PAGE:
3 ECTS credits
90 h study time

Offer 1 with catalog number 6023925FER for all students in the 2nd semester at a (F) Master - specialised level.

2nd semester
Enrollment based on exam contract
Grading method
Grading (scale from 0 to 20)
Can retake in second session
Taught in
Faculty of Law and Criminology
Faculty of Law and Criminology
Educational team
Kristin Henrard (course titular)
Activities and contact hours
26 contact hours Lecture
64 contact hours Independent or External Form of Study
Course Content

This course aims to prepare students for the world of human rights protection in practice. The students will become familiar with the actors who traditionally claim the protection of the individual and collective rights of victims who are not able or have no possibility to claim their rights. They will also become familiar with procedural and substantive requirements to access options for claiming rights protection (or venues to seek remedy for human rights violations) at the European and international levels - mainly the judicial and quasi-judicial bodies of various international and regional organisations such as the UN, the Council of Europe, the Inter-American and African human rights systems. This is a legal field of growing relevance as many issues that were not traditionally the domain of human rights bodies are now being formulated in human rights terms. For example, corporate accountability, the implications of big data for the protection of personal data, etc. Hence, students will also be introduced to and delve into specialized subjects such as the practice of business and human rights and human rights and technology (mainly data driven technologies such as AI).  

The course will be eminently practical. Accordingly, the issues addressed and the contextual prospects will take the form of a fictitious case in which various procedural documents are prepared, a moot court/mock trial, an engagement with and reach out to human rights focused NGOs, etc.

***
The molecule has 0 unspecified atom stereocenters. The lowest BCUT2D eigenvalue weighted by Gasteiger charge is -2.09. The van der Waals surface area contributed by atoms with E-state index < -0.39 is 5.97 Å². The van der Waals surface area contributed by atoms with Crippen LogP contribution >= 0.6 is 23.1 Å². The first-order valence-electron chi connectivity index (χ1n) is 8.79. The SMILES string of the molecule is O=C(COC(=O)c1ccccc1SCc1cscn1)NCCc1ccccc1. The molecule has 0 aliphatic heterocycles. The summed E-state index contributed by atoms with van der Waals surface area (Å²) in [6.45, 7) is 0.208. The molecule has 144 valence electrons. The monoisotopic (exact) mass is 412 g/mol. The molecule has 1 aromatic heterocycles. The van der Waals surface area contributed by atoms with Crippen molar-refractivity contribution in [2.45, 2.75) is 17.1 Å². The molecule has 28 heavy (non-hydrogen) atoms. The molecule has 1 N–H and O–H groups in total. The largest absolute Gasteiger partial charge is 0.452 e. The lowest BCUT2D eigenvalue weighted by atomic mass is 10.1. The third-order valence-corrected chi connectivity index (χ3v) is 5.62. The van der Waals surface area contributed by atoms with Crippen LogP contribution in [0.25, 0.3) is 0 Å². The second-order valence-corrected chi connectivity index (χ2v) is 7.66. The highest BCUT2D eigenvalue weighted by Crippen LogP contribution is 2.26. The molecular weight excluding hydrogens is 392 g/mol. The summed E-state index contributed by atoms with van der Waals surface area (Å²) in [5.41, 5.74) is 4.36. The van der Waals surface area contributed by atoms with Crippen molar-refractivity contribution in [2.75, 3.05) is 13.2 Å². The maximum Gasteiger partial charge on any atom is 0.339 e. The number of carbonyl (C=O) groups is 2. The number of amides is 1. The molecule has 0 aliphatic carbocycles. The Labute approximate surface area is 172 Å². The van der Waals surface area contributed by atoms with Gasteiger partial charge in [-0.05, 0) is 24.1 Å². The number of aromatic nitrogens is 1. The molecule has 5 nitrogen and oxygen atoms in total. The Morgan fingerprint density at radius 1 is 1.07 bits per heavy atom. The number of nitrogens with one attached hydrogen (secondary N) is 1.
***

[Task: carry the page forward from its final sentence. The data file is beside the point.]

Course material
Handbook (Required) : A Practical Guide to Using International Human Rights and Criminal Law Procedures, Connie De La Vega & Alen Mirza, 2019, 9781788119733
Additional info

The course assumes familiarity with the principles, actors, processes and objectives of law, international human rights law and emerging issues such as the role of private actors and emerging technologies. 

The course does not expect students to have prior familiarity with the practice of human rights protection. 

Learning Outcomes

Learning outcomes

- Identify the rightsholders and stakeholders involved in disputes related to human rights violations; 

- Explain which national, regional and international judicial, non-judicial and non-state mechanisms exist to resolve disputes related to the violation of human rights; 

- Actively participate in judicial or extrajudicial human rights dispute resolution processes as a party, as third party or as adjudicator; 

- To formulate written claims or replies in the context of proceedings relating to human rights violations; and, 

- Participate in oral hearings as a representative of the parties, of third parties, in the general interest, or as an adjudicator or mediator. 


The final grade is composed based on the following categories:
Oral Exam determines 25% of the final mark.
Written Exam determines 50% of the final mark.
Practical Exam determines 25% of the final mark.

Within the Oral Exam category, the following assignments need to be completed:

  • Oral Exam with a relative weight of 100 which comprises 25% of the final mark.

Within the Written Exam category, the following assignments need to be completed:

  • Written Exam with a relative weight of 100 which comprises 50% of the final mark.

Within the Practical Exam category, the following assignments need to be completed:

  • Practical Exam with a relative weight of 100 which comprises 25% of the final mark.

Additional info regarding evaluation

The course assessment and evaluation method follows a continuous and ongoing assessment method through written and oral tasks in a group and individual bases. Below are key evaluation modes (details will be provided in due course)  

  • Oral exam: Mock trial based on a fictitious case (25%) 

  • Practical exam: Outreach exercise to human rights NGOs and preparation of a report (25%) 

  • Written exam: Final term paper (50%) – this can be judgment, memorials of the parties, amicus curiae or policy paper.

Allowed unsatisfactory mark
The supplementary Teaching and Examination Regulations of your faculty stipulate whether an allowed unsatisfactory mark for this programme unit is permitted.

Academic context

This offer is part of the following study plans:
Master of International and European Law: Standaard traject